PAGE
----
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Oscar Nominee Elliot Page Announces He is Transgender

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Elliot Page
The Oscar-nominated actor Elliot Page announced on Tuesday that he is transgender. Page posted to Instagram and Twitter and received expressions of support from hundreds of thousands of people. (Rich Polk/Getty Images for IMDb)

Actor Elliot Page, who received an Oscar nomination for his performance in the 2007 film Juno, announced Tuesday that he is transgender. He posted a public letter on Twitter and Instagram:

“Hi friends, I want to share with you that I am trans, my pronouns are he/they and my name is Elliot. I feel lucky to be writing this. To be here. To have arrived in this place in my life.”

The posts received expressions of support from hundreds of thousands of followers, on both platforms, within hours of publication.

“I can’t begin to express how remarkable it feels to finally love who I am enough to pursue my authentic self,” Page wrote. “I’ve been endlessly inspired by so many in the trans community. Thank you for your courage, your generosity and ceaselessly working to make this world a more inclusive and compassionate place.”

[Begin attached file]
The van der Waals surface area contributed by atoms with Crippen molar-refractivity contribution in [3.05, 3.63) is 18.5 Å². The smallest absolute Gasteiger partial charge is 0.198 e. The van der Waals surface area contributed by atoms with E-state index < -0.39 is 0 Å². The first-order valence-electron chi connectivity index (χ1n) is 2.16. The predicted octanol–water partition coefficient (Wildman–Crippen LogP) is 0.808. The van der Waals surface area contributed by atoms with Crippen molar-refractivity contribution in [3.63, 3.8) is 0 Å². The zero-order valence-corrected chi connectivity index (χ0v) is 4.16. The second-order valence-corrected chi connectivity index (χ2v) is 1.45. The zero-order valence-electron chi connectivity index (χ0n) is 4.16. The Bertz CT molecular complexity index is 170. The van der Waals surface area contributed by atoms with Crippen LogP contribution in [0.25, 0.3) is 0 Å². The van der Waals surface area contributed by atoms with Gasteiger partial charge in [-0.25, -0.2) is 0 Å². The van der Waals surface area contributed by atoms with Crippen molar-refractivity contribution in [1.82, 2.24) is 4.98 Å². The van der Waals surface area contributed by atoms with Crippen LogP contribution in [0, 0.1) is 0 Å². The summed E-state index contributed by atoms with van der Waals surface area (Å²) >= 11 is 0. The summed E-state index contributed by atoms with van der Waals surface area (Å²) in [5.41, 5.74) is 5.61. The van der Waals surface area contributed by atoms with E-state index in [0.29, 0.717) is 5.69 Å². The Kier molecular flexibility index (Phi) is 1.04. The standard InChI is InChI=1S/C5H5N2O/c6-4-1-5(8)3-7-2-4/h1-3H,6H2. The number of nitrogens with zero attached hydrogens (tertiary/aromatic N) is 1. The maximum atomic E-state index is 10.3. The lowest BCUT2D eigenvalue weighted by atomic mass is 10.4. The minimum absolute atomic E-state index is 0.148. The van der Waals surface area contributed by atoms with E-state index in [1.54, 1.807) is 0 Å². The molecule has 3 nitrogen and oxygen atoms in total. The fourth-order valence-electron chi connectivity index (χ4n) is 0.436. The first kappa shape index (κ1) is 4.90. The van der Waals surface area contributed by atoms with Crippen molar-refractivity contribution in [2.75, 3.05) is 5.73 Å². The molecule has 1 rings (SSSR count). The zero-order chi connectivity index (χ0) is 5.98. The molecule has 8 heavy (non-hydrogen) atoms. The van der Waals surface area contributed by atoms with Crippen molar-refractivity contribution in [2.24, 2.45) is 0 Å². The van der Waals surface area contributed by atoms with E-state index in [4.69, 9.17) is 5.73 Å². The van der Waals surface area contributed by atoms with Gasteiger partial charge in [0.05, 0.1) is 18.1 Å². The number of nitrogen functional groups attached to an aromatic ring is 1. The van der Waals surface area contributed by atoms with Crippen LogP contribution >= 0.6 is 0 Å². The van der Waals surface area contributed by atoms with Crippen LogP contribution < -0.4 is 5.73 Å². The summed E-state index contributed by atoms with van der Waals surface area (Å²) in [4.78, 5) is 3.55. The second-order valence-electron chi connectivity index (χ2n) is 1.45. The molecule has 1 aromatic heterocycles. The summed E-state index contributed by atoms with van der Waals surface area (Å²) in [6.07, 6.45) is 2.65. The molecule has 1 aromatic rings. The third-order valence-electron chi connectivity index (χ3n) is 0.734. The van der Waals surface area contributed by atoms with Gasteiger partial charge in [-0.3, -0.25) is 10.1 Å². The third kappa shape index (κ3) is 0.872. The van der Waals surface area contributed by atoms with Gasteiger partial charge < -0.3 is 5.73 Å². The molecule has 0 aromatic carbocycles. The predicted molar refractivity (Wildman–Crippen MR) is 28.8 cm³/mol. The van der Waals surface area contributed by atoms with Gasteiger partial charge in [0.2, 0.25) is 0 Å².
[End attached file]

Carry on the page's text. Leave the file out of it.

In Page’s post, he asked “for patience. My joy is real, but it is also fragile.”

“I am also scared,” Page acknowledged. “The discrimination towards trans people is rife, insidious and cruel, resulting in horrific consequences.”


His worries are not unfounded. Last month, the Human Rights Campaign reported that 37 transgender and gender non-conforming people were violently killed in 2020. More than any other year since the organization began monitoring data in 2013.

Page is one of an estimated 1.4 million transgender people in the United States. In his post, he promised to do his best in making the world a better place for the trans community.

“To all trans people who deal with harassment, self-loathing, abuse and the threat of violence every day: I see you,” Page wrote. “I love you and I will do everything I can to change this world for the better.”

Dustin Jones is an intern on NPR’s News Desk.

Copyright 2020 NPR. To see more, visit NPR.

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